The home secretary, Charles Clarke, will today publish a controversial bill banning incitement to hatred on the basis of religious belief, which opponents believe will outlaw religious jokes and curtail free speech.
The racial and religious hatred bill will extend current offences on incitement to racial hatred under the 1986 Public Order Act to cover the stirring up of hatred against people of any religious faith. The offence will carry a maximum seven-year jail sentence.
The government argues the present law is unsatisfactory because it covers followers of some faiths, such as Jews and Sikhs who are also considered as racial groups, while giving no protection to Muslims, who come from many racial backgrounds.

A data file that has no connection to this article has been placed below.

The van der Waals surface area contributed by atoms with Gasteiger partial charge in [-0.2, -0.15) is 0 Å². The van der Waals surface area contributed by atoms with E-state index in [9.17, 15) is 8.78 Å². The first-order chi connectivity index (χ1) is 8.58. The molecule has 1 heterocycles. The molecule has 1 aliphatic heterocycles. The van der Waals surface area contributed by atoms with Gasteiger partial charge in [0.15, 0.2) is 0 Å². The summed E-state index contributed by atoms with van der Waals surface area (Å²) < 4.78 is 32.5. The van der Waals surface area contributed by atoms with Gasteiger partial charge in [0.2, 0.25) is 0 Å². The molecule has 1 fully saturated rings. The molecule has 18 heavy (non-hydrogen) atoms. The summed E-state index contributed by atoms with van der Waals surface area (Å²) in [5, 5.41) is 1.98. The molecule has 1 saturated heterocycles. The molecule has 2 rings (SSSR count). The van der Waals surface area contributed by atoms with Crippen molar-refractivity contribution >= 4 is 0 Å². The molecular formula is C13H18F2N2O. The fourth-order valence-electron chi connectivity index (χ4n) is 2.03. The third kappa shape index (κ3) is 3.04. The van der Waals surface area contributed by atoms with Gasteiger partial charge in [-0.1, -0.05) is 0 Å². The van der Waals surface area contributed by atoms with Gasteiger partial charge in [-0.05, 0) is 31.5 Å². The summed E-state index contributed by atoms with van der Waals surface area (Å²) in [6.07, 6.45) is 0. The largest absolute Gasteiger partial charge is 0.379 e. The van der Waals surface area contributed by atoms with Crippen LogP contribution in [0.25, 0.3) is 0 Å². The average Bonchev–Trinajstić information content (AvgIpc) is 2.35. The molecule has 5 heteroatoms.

The proposal has come under attack from critics, including the comedian Rowan Atkinson, who argue it will undermine free speech by inhibiting discussion of religion. They cite recent furores over BBC2’s televising of Jerry Springer – The Opera and Sikh protests against the play Behzti as indications that religious groups have taken the government proposals as a green light to try to stamp out critical or irreverent commentary on their faith.
Mr Clarke insists that the legislation will penalise only the incitement of hatred, and that satire, criticism and jokes will still be allowed.
Previous attempts to introduce the law failed after it was blocked in the House of Lords because of concerns over free speech. However the proposal was a Labour manifesto commitment in the May 5 election and featured in last month’s Queen’s speech, making it less likely that peers will block it again.
Although the legislation has won support from many religious groups, not all faith representatives back it. A spokesman for the Evangelical Alliance has warned that it could “damage community relations and usher in a new climate of illiberalism and repression”.